Source appointment of unknown compounds
When an unknown compound is identified as a potential biomarker, determining whether it is associated with endogenous biochemical pathways or exogenous exposures can provide important information toward identification. High frequency PMDs from Human Metabolome Database (HMDB) and Kyoto Encyclopedia of Genes and Genomes (KEGG) are dominated by reactions with carbon, hydrogen, and oxygen suggesting links to metabolism pathways (See Supplementary Tables 1, 2, and 3). Therefore, if an unknown biomarker is mapped using a PMD network, connection to these high frequency PMDs would suggest an endogenous link. However, separation from this network is expected for an exogenous biomarker in which the reactive enzyme is not in the database. The exogenous compound is secreted in the parent form, or can undergo changes in functional groups such as during phase I and phase II xenobiotic metabolism processes. In this case, endogenous and exogenous compounds should be separated by their PMD network in samples.
Topological differences in PMD networks for endogenous and exogenous compounds were explored using compounds from The Toxin and Toxin Target Database (T3DB)24. As shown in Fig. 2, the PMD network of compounds was generated based on the top ten high frequency PMDs of 255 endogenous compounds with 223 unique masses, and 705 exogenous compounds with 394 unique masses and carcinogenic 1, 2A, or 2B classifications. Most endogenous compounds (Fig. 2, orange) were connected into a large network, while the exogenous compounds’ networks were much smaller (Fig. 2, blue). Interestingly, most carcinogenic compounds were not connected by high frequency PMDs. Expanding this beyond just carcinogenic compounds, we randomly sampled 255 exogenous compounds from a total of 2491 exogenous compounds available in T3DB, and built a PMD network with the top ten high frequency PMDs of those 510 compounds (255 exogenous compounds and 255 endogenous compounds). This step was repeated 1000 times, and the average degree of connection with other nodes was calculated as 4.5 (95% Confidence Interval, CI [4.3, 4.8]) for endogenous compounds and 1.7 (95% CI [1.2, 2.2]) for exogenous compounds.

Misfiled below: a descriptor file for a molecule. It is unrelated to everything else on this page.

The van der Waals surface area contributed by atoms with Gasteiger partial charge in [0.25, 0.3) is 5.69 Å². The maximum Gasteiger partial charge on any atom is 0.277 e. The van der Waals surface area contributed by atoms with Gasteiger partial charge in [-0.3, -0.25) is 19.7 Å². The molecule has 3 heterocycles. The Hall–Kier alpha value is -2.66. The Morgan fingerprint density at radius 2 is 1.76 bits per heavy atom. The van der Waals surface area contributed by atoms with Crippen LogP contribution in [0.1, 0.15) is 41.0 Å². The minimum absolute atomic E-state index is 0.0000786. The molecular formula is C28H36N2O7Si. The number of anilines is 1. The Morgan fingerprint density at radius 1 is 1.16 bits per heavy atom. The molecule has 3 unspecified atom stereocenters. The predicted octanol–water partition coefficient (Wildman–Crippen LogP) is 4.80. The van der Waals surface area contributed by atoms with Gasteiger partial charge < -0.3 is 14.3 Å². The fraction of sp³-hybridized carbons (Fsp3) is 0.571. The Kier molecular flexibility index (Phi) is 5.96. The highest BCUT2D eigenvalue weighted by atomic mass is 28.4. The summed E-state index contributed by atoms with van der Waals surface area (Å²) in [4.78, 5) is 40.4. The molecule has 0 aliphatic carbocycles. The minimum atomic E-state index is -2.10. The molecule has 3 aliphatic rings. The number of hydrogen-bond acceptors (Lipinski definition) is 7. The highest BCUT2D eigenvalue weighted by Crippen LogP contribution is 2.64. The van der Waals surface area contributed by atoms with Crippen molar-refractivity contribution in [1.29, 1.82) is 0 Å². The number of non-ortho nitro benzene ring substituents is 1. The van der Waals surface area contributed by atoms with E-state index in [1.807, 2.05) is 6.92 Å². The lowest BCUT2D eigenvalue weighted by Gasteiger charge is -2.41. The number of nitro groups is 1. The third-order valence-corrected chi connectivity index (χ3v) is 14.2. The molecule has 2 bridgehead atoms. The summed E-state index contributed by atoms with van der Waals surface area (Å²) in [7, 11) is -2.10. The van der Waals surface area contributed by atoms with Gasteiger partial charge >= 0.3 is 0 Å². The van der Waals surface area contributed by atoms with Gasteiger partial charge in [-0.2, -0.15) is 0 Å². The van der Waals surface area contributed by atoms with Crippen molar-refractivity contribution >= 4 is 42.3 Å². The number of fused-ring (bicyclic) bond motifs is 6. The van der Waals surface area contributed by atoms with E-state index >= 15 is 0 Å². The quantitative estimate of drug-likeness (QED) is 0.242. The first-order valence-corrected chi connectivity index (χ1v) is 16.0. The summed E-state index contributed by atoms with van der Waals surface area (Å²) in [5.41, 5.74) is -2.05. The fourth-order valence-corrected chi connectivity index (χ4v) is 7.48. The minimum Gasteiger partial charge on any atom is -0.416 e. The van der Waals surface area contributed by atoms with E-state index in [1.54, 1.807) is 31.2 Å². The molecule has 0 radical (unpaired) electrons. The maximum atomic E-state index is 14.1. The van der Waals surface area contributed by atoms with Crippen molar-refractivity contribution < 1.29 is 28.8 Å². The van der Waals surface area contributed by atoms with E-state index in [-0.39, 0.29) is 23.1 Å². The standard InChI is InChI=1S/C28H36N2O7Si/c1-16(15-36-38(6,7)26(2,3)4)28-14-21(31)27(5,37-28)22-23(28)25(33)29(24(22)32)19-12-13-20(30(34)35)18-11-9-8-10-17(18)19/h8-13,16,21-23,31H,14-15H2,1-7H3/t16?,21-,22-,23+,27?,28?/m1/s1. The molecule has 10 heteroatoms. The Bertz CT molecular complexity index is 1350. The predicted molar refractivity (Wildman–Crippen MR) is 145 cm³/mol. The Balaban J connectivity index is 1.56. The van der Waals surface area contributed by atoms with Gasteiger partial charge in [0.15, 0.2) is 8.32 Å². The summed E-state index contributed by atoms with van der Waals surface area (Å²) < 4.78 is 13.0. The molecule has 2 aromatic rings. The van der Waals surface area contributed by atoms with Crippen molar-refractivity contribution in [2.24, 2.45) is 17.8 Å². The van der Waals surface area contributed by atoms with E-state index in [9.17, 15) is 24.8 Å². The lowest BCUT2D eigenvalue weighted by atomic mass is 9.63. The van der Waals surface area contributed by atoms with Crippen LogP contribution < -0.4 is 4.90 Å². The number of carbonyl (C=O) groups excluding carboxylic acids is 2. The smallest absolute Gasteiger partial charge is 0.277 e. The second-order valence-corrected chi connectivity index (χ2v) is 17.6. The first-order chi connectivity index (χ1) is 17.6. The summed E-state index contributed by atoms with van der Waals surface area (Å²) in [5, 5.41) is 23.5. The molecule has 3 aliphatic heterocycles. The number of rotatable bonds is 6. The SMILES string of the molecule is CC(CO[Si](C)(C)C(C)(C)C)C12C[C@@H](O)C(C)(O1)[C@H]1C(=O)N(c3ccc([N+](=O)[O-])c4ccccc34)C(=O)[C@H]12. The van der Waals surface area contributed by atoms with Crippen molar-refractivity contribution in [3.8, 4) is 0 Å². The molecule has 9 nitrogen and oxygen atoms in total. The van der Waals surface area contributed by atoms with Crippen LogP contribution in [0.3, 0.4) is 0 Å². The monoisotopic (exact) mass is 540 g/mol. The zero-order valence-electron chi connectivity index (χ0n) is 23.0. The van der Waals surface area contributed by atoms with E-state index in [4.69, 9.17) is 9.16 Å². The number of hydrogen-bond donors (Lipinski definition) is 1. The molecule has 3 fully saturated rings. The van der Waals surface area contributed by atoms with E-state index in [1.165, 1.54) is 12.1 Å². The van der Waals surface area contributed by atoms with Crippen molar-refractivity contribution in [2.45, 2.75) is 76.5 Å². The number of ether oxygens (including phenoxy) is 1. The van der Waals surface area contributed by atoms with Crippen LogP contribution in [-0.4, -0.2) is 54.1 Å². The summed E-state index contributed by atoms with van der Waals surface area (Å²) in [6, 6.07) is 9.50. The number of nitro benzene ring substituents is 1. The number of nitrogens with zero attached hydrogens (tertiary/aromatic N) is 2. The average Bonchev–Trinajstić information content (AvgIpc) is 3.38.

Similar findings were observed for known compounds. For demonstration, we selected caffeine, glucose, bromophenol, and 5-cholestene as well characterized chemicals that are commonly observed with mass spectrometry, and paired them with other metabolites in the KEGG reaction database using the top ten high frequency PMDs from Supplementary Table 1. As shown in Fig. 3, different topological properties (e.g., number of nodes, average distances, degree, communities, etc.) of compounds’ PMD network were observed for each selected target metabolite. Endogenous compounds such as glucose or 5-cholestene were highly connected (average degree of node is 3.4 and 3.2, respectively) while exogenous compounds such as caffeine and bromophenol have more simple networks (average degree of node is 2.2 and 2.4, respectively). Further, the average PMD edge numbers between all nodes (edges end-to-end) in glucose and 5-cholestene networks are 9.7 and 6.6, respectively, while the average PMD edge numbers for caffeine and bromophenol are 3.3 and 1.8, respectively. Larger average PMD edge numbers mean a complex network structure with lots of nodes, while smaller average PMD edge numbers mean a simple network structure with a few nodes. Based on these estimates, we proposed that unknown metabolites with average network node degree more than three would be likely endogenous compounds. Similarly, if the unknown compound belongs to a network with longer average PMD edge numbers, such compounds might also be of endogenous origin. The R code to generate compound networks for any compound in the KEGG database is available in the Supplementary Methods.
PMD-based reactomics can be used to discover biomarker “reactions” instead of biomarker “compounds”. Unlike typical biomarkers that are a specific chemical compound, biomarker reactions contain all peaks within a fixed PMD relationship and correlation cutoff. Thus, relative quantitative PMD analysis (see “Methods” section for details) can be used to determine if there are differences between groups (e.g., control or treatment, exposed or not-exposed) on a reaction level. Such differences are described as a biomarker “reaction”.